Systemic functional linguistics is the study of the relationship between language and its functions in social setting. In systemic functional linguistics, three strata make up the linguistic system: meaning (semantics), sound (phonology) and wording or lexicogrammar (syntax, morphology and lexis). Systemic functional linguistics treats grammar as a meaning-making resource and insists on the interrelation of form and meaning.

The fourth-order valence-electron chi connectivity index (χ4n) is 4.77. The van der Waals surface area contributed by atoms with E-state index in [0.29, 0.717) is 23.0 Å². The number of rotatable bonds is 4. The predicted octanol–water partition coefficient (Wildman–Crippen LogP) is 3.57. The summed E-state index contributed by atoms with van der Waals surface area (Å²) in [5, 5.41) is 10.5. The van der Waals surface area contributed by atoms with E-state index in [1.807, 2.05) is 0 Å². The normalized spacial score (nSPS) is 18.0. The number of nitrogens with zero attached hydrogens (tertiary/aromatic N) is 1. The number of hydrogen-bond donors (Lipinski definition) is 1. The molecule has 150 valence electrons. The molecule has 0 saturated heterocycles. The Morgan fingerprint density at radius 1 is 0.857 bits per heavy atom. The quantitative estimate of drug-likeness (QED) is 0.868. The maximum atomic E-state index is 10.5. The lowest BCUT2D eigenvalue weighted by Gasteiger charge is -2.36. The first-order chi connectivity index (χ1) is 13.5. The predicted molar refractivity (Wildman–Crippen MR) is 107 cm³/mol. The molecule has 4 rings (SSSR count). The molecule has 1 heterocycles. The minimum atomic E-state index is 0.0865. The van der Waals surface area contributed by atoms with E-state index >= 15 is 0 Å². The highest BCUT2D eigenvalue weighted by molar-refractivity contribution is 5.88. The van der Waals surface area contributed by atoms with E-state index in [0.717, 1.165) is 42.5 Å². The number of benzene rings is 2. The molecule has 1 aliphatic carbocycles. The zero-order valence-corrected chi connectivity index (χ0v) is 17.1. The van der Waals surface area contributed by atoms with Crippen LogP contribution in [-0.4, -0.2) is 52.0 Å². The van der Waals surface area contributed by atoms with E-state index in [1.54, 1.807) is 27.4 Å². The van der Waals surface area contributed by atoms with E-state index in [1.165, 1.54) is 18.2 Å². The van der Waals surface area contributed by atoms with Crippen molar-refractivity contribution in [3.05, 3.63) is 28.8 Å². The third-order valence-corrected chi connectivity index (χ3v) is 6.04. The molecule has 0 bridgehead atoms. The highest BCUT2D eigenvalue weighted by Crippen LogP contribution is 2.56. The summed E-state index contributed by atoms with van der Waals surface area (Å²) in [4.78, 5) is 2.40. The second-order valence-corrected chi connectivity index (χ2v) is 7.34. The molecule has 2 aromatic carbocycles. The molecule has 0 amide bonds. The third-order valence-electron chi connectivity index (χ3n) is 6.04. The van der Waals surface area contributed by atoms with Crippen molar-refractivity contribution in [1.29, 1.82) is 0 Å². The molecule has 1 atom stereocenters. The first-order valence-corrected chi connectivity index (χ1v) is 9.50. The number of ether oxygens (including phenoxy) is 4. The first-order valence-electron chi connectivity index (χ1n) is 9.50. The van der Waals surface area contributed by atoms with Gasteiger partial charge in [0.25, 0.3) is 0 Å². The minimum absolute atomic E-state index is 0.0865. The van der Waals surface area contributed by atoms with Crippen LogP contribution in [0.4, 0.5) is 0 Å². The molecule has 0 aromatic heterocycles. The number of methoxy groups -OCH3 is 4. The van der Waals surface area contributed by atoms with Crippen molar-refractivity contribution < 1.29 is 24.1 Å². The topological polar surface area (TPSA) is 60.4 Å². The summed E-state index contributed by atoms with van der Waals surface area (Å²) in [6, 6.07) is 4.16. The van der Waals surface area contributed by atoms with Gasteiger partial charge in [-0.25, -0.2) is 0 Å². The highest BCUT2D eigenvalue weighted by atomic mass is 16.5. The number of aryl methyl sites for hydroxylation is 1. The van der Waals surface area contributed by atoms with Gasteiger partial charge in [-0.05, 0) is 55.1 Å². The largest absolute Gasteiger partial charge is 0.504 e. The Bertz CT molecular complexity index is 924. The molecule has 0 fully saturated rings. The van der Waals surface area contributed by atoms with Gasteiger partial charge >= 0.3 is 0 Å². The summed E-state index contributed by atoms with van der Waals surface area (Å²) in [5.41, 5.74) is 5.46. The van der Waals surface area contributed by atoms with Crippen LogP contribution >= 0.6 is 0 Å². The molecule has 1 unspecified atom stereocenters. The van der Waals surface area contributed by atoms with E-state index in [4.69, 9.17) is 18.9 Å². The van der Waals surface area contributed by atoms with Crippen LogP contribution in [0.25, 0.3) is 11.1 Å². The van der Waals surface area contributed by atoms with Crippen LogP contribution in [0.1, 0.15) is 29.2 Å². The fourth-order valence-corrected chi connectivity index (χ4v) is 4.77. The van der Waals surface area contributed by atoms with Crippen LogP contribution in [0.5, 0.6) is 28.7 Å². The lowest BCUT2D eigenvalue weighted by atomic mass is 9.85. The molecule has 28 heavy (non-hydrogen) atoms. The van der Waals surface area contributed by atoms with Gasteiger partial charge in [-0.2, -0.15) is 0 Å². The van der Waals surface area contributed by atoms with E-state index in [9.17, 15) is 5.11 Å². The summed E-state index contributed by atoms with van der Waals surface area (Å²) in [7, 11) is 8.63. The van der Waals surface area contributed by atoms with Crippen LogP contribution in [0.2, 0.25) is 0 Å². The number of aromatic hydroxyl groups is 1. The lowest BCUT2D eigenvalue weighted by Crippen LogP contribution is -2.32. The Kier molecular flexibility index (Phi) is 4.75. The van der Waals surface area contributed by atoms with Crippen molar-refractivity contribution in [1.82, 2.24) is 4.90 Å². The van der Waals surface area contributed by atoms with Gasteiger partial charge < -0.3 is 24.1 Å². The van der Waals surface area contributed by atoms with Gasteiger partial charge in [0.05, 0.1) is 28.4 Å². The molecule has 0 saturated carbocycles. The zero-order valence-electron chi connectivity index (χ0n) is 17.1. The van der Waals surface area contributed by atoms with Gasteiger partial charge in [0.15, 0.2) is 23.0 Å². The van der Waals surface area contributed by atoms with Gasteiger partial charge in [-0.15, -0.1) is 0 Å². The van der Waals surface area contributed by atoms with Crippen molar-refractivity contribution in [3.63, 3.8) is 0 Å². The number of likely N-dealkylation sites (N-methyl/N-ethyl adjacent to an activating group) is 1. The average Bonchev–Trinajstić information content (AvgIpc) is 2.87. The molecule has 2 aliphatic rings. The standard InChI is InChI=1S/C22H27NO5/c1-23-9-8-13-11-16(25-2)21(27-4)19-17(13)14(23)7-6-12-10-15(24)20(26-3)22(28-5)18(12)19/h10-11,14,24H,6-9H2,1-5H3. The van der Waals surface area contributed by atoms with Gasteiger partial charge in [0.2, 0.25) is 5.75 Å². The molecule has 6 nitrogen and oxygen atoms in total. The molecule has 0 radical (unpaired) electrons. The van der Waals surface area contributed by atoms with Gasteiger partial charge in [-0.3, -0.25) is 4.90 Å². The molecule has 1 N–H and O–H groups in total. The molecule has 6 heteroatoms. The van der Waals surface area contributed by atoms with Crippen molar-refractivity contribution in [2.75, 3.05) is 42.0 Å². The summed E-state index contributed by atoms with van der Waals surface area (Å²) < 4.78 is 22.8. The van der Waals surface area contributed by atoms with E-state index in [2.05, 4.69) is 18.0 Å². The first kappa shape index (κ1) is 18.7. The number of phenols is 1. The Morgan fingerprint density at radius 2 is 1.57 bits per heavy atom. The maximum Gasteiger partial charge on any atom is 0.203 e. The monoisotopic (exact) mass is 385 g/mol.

According to Halliday, language has developed in response to three kinds of social functional ‘needs’. The first is to be able to construe experience in terms of what is going on around us and inside of us. The second is to interact with the social world by negotiating social roles and attitudes. The third and final need is to be able to create messages with which we can package our meanings in term of what is New or Given, and in terms of what the starting for our message is, commonly referred to as the Themes. Halliday calls the language functions Metafunctions, and refers to them as Ideational, Interpersonal and Textual respectively. Halliday’s point is that any piece of language calls into play all three metafunctions simultaneously. According to SFG, functional bases of grammatical phenomena are divided into three broad areas, called metefunctions: the ideational,the interpersonal and the textual. Written and spoken texts can be examined with respect to each of these metafunctions in register analyses. The ideational metafunction relates to the field aspects of a text, or its subject matter and content of use. Field is divided into three areas: semantic domain, specialisation and angle of representation. Witin the semantic domain, SFG proponents examine the subject matter of a text through organising its nouns, lexical verbs, adjectives and adverbs. Thes are the words which carry meaning in text, as opposed to function words, whose purpose is grammatical. Specialisation is partially determined through attention to jargon...
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